Posted: Dec 14, 2011 10:18 PM by Matt Stafford
Teen habits towards alcohol, tobacco, and drugs are taking dramatic changes.
"We are seeing significant decrease in alcohol drinking behaviors since 1996 when it was very high," says Dr. Nora Volkow of the National Institute of Health.
The annual study by the National Institute on Drug Abuse shows underage drinking is down, and the use of cigarettes among American teens is at historic low levels.
However, the decrease in numbers may not be people quitting tobacco; some teens are turning more to hookahs and little flavored-cigars. Doctors say those cigars are just as dangerous to our health.
"They have flavoring like grape and peach that appeals to kids and they are also able to get around taxation... So in many states they are much cheaper for kids to get," says Dr. Tim McAfee, from the Centers for Disease Control Office on Smoking and Health.
Another concern in this year's survey is marijuana use among teens - it's at the highest it's been in five years. More than a third of the 12th graders admitted to using the drug in the last year. One of every 15 high school seniors reported smoking pot on a daily or near daily basis, the highest rate since 1981.
When News 5 put the study results on our Facebook page, the conversation took an interesting turn; it went more in the direction of "which would the parents prefer for their kids -- marijuana or alcohol." A majority of those parents say marijuana.
Rebecca said to News 5 via Facebook:
"I would rather have my kid smoke pot then drink. I don't think smoking pot is as bad as drinking."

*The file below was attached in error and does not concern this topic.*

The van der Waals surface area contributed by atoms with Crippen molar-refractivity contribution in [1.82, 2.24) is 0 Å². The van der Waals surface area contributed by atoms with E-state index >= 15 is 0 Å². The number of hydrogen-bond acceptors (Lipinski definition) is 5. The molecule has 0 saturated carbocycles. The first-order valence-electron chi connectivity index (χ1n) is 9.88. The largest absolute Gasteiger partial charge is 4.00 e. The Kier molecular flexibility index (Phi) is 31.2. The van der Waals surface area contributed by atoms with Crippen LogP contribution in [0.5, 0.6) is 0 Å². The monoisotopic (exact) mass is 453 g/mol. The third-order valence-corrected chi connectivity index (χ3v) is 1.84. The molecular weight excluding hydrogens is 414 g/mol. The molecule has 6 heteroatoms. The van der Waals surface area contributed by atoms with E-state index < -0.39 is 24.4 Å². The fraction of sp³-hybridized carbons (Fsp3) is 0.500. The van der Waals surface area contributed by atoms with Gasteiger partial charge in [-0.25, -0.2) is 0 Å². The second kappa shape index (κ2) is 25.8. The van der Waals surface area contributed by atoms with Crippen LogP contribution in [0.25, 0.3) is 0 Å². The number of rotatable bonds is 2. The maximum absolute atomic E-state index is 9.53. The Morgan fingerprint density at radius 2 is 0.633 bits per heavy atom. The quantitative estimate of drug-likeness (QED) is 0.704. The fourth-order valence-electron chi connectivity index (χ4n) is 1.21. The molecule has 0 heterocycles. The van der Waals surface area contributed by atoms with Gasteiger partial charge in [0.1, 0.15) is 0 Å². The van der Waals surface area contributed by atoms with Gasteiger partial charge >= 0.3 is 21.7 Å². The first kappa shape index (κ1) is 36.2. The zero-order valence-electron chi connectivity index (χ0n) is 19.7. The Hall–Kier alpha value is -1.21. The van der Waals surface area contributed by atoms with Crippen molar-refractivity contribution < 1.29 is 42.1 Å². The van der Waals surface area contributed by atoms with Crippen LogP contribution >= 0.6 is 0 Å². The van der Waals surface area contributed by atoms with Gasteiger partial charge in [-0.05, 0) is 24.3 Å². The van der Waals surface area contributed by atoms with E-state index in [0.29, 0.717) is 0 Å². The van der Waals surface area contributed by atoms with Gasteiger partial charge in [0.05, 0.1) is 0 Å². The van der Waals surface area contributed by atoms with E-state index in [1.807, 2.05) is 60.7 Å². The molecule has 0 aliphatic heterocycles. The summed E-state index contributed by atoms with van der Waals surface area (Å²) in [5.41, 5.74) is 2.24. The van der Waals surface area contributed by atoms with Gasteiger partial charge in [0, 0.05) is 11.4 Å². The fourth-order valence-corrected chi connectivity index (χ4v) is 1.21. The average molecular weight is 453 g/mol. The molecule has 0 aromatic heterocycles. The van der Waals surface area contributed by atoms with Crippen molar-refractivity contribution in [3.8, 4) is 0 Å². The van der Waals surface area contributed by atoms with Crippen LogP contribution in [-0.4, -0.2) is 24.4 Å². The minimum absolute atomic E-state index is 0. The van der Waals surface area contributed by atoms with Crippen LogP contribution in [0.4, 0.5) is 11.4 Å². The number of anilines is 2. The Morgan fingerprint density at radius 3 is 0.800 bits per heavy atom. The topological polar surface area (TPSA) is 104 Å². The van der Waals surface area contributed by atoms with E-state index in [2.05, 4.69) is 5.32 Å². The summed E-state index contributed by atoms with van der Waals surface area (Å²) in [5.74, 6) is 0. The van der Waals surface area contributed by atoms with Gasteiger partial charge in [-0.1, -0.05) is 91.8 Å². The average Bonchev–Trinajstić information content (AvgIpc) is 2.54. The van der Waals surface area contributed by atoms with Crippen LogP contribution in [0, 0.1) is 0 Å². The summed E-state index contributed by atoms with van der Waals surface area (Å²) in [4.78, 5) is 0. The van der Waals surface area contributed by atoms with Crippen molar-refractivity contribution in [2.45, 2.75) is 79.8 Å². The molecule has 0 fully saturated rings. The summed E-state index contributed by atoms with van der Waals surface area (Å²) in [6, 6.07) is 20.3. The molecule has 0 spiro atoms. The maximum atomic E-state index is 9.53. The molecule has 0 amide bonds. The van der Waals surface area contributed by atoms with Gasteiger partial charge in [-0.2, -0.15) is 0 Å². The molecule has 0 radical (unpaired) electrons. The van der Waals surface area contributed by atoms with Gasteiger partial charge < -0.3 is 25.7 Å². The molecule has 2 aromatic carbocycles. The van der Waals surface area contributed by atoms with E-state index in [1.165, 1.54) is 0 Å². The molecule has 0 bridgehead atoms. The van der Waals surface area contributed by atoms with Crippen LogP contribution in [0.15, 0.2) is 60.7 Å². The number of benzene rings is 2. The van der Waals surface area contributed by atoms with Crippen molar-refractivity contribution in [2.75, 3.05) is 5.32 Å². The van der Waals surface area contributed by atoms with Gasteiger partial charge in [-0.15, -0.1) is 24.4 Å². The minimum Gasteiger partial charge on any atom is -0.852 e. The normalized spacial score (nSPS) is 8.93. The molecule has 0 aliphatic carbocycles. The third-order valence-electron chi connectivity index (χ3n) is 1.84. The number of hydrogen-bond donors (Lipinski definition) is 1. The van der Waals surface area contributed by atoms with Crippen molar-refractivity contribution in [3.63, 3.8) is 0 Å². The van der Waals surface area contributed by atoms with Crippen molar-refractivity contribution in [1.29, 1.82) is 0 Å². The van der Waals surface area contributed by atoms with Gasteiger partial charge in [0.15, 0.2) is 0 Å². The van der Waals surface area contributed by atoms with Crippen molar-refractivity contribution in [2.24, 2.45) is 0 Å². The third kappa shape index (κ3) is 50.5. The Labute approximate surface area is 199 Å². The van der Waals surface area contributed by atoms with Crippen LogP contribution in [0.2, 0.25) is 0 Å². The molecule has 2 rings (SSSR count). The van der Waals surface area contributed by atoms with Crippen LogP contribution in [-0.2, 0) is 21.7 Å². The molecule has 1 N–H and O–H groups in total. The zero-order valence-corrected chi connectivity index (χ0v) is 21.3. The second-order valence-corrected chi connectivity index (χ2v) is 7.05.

17 people agreed; "liking" Rebecca's comment.
However, another Facebooker, Dolly, posted:
"I think the real problem is absent and/or selfish self-absorbed parents, a lack of expectations, and no discipline. My kids have NO TIME to smoke pot or drink...they are waaaaay too busy...and we talk all the time about choices."
There have been a few others echoing the same tune as Dolly.
Opinions aside; we wanted to check with an expert. Addiction Counselor Richard Harland, with Beyond Milestones Counseling, works with kids in local school districts and says he's noticing the same trends that the study is picking up on in terms of marijuana.
"I'm definitely seeing more kids getting in trouble for smoking marijuana," says Harland.
Harland says, in his opinion, it doesn't make sense to prefer pot over alcohol; in developing minds, he says, both substances can cause emotional issues.
"For the rest of their life it can impair the ability of those regions of the brain to develop like they should," says Harland.